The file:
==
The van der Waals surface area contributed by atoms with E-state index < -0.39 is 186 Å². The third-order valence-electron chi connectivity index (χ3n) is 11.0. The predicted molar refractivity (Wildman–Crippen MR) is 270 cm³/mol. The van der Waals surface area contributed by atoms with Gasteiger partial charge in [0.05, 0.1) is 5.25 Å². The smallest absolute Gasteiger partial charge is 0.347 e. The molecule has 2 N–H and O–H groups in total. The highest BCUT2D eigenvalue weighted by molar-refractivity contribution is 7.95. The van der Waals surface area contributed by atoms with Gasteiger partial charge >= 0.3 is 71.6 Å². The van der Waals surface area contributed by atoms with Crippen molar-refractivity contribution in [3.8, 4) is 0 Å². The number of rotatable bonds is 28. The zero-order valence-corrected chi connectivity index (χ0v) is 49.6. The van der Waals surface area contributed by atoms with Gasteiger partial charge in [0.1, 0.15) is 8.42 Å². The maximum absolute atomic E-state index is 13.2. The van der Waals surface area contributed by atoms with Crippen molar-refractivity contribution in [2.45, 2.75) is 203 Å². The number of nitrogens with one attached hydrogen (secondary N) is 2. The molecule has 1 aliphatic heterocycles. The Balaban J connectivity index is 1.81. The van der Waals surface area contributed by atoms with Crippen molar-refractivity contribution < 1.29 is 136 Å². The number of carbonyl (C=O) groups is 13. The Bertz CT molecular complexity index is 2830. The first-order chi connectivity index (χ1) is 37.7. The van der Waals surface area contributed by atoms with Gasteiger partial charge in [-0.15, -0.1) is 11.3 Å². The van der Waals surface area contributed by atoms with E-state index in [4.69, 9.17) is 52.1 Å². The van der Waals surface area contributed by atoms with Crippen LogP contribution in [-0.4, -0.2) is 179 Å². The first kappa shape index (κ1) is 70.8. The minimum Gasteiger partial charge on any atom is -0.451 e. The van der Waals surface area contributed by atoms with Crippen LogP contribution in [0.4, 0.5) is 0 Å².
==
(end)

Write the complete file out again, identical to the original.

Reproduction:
The van der Waals surface area contributed by atoms with E-state index < -0.39 is 186 Å². The third-order valence-electron chi connectivity index (χ3n) is 11.0. The predicted molar refractivity (Wildman–Crippen MR) is 270 cm³/mol. The van der Waals surface area contributed by atoms with Gasteiger partial charge in [0.05, 0.1) is 5.25 Å². The smallest absolute Gasteiger partial charge is 0.347 e. The molecule has 2 N–H and O–H groups in total. The highest BCUT2D eigenvalue weighted by molar-refractivity contribution is 7.95. The van der Waals surface area contributed by atoms with Gasteiger partial charge >= 0.3 is 71.6 Å². The van der Waals surface area contributed by atoms with Crippen molar-refractivity contribution in [3.8, 4) is 0 Å². The number of rotatable bonds is 28. The zero-order valence-corrected chi connectivity index (χ0v) is 49.6. The van der Waals surface area contributed by atoms with Gasteiger partial charge in [0.1, 0.15) is 8.42 Å². The maximum absolute atomic E-state index is 13.2. The van der Waals surface area contributed by atoms with Crippen molar-refractivity contribution in [2.45, 2.75) is 203 Å². The number of nitrogens with one attached hydrogen (secondary N) is 2. The molecule has 1 aliphatic heterocycles. The Balaban J connectivity index is 1.81. The van der Waals surface area contributed by atoms with Crippen molar-refractivity contribution < 1.29 is 136 Å². The number of carbonyl (C=O) groups is 13. The Bertz CT molecular complexity index is 2830. The first-order chi connectivity index (χ1) is 37.7. The van der Waals surface area contributed by atoms with Gasteiger partial charge in [-0.15, -0.1) is 11.3 Å². The van der Waals surface area contributed by atoms with E-state index in [4.69, 9.17) is 52.1 Å². The van der Waals surface area contributed by atoms with Crippen LogP contribution in [-0.4, -0.2) is 179 Å². The first kappa shape index (κ1) is 70.8. The minimum Gasteiger partial charge on any atom is -0.451 e. The van der Waals surface area contributed by atoms with Crippen LogP contribution in [0.4, 0.5) is 0 Å².